In certain situations, one way to manufacture consent is to organise a referendum. Speaking on referendums, Taub and Fischer wrote recently in New York Times:

“Though such votes are portrayed as popular governance in its purest form, studies have found that they often subvert democracy rather than serve it. They tend to be volatile, turning not just on the merits of the decision but also on unrelated political swings or even, as may have happened in Colombia, on the weather.

Voters must make their decisions with relatively little information, forcing them to rely on political messaging — which puts power in the hands of political elites rather than those of voters.

Something which strikes me looking at the few referendums which happened in the past twelve months is that because the referendums are called for by those in power, they also have the power to control the narrative, to formulate the question, to decide who has the right or not to vote in the referendum and thus to have a high degree of control over the result. The Thai military government asked for the modification of the Constitution, Orban’s Hungarian right-wing government asked that Hungary does not respect refugees quotas recommended by EU and UK Conservative government asked if we should leave EU. The referendum questions reflected the agenda of those respective governments while the magnitude of changes required go beyond the typical mandate of the executive.

Referendum questions:

Colombia, October 2016: “Do you support the final accord to end the conflict and build a stable and lasting peace?”

UK, June 2016: “Should the United Kingdom remain a member of European Union or leave the European Union?”

Thailand, August 2016 “1) Do you approve or disapprove of the draft constitution?
2) Do you approve that for contributing continuity of the country reform according to the national strategic plan, it should be stipulated in the Transitory Provisions of the Constitution of the Kingdom of Thailand that for the duration of 5 years from the first sitting of the National Assembly under this constitution; the joint sitting of the two chambers of the National Assembly shall convene to consider approving a person to be appointed as the Prime Minister?”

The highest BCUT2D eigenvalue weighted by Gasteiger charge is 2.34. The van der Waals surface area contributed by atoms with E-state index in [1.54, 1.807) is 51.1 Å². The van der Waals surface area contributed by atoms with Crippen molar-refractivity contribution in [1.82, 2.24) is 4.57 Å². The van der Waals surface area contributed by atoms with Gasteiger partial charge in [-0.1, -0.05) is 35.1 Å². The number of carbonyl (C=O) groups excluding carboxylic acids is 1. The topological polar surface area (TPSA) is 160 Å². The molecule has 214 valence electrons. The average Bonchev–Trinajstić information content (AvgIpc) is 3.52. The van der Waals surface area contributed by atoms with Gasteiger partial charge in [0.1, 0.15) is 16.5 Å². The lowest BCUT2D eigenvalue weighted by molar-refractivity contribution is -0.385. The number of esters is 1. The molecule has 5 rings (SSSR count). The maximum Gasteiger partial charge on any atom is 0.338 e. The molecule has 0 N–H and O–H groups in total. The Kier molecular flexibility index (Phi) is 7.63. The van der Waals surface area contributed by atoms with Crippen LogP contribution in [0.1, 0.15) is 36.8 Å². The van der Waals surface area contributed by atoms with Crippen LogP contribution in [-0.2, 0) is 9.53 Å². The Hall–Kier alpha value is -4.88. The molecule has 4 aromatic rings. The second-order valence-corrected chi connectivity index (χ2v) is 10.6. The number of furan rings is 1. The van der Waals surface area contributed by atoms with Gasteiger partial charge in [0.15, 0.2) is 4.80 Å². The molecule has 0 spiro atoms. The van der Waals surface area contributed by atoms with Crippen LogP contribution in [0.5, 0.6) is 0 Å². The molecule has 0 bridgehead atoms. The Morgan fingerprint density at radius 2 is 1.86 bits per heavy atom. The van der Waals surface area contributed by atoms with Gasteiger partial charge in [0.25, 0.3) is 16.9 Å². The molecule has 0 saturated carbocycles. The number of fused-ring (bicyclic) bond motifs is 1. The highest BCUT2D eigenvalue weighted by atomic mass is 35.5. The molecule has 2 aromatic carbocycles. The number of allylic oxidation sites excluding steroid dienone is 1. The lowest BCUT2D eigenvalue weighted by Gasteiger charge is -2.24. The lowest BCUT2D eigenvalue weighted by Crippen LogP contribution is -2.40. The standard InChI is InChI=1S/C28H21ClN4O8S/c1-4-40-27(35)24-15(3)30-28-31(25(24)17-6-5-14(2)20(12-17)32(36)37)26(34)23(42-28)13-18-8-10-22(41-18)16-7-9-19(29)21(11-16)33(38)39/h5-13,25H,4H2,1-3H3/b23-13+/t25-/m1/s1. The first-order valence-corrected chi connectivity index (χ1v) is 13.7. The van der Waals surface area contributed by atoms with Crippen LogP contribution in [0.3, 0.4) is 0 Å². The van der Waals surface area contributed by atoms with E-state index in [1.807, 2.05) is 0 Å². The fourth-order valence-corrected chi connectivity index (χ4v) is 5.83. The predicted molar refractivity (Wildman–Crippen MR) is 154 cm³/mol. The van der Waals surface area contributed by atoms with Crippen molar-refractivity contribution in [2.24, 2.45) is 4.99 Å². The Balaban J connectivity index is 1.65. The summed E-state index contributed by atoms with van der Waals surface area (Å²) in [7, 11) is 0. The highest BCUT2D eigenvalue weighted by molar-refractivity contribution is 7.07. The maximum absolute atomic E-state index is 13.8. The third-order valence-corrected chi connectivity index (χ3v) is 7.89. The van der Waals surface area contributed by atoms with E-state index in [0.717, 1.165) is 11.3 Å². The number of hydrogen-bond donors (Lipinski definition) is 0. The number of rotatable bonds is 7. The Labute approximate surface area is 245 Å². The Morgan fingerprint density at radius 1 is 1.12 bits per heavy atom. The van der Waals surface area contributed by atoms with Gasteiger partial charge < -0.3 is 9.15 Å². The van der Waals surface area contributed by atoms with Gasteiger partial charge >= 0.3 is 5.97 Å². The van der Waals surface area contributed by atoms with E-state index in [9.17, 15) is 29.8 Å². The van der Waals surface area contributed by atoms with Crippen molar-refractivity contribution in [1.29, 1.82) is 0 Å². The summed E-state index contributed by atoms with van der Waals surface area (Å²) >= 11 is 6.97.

Hungary, October 2016: “Do you want the European Union to be able to mandate the obligatory resettlement of non-Hungarian citizens into Hungary even without the approval of the National Assembly?”

All the questions above are loaded and would deserve thorough discussion and debate. Most importantly they are usually not one issue but many and the society is divided upon them. By repeatedly invoking the “voice of the people” the governments manufacture a consent, which does not exist, and a mandate, which they otherwise would not get.

The Enemies of the People

Those who invoke “The Voice of the People” to justify their actions, also decide who “The Enemies of the People” are.

In Romania, the concept of “enemies of the people” and “enemies of the social order” was brought by the Soviet occupation in ’45. For the next 4o years, over 2 million people went through the political prison system — all “enemies of the people “— and this does not count those who were killed outside of it or who were not incarcerated or their extended families which through blood ties gained the status of “enemies” too.

If you look at the statistics and try to understand who were these 2 million people and how the waves of “enemies” have been identified, named, shamed, disempowered, imprisoned and killed you’ll notice that they were people who understood how the society works and who had a voice in their community. They were lawyers, judges, professors, teachers, religious leaders, entrepreneurs. The experts. There is no coincidence that the Supreme Judges and experts in various domains are the first to be labelled “enemies of the people”.

We can choose to watch relaxed how Daily Mail labels the UK Supreme Court Judges “enemies of the people”, how Amber Rudd, the UK Home Office Minister asks to “list the foreigners” and “shame” the companies to hire them or Trump’s administration asks for lists of climate scientists or public servants working on women issues or how “well intentioned” citizens build professors watch-lists. I cannot however take this lightly.

History shows us the division between the true “voice of the people” and those who find themselves suddenly “enemies” of the society they live in, is a gradual but dynamic process. It has consequences and we are already too far on this path.


So, dear people from the future, we know what hits us. What we don’t know is how to let the others know what we see. How do we convey to others that we’ve seen the damage before and it is not something that can be voted easily out?

Dear people from the present, if you are in US, UK, Poland or Turkey and you see the dangers of the authoritarian regimes rising, the key is not to run to the other extreme being it left or right. They are the same.

Hold the Centre.

Amazingly enough, this is the most difficult thing to do.

Andra Sonea

Written by

Banking Systems Architect. Curious. Antifragile.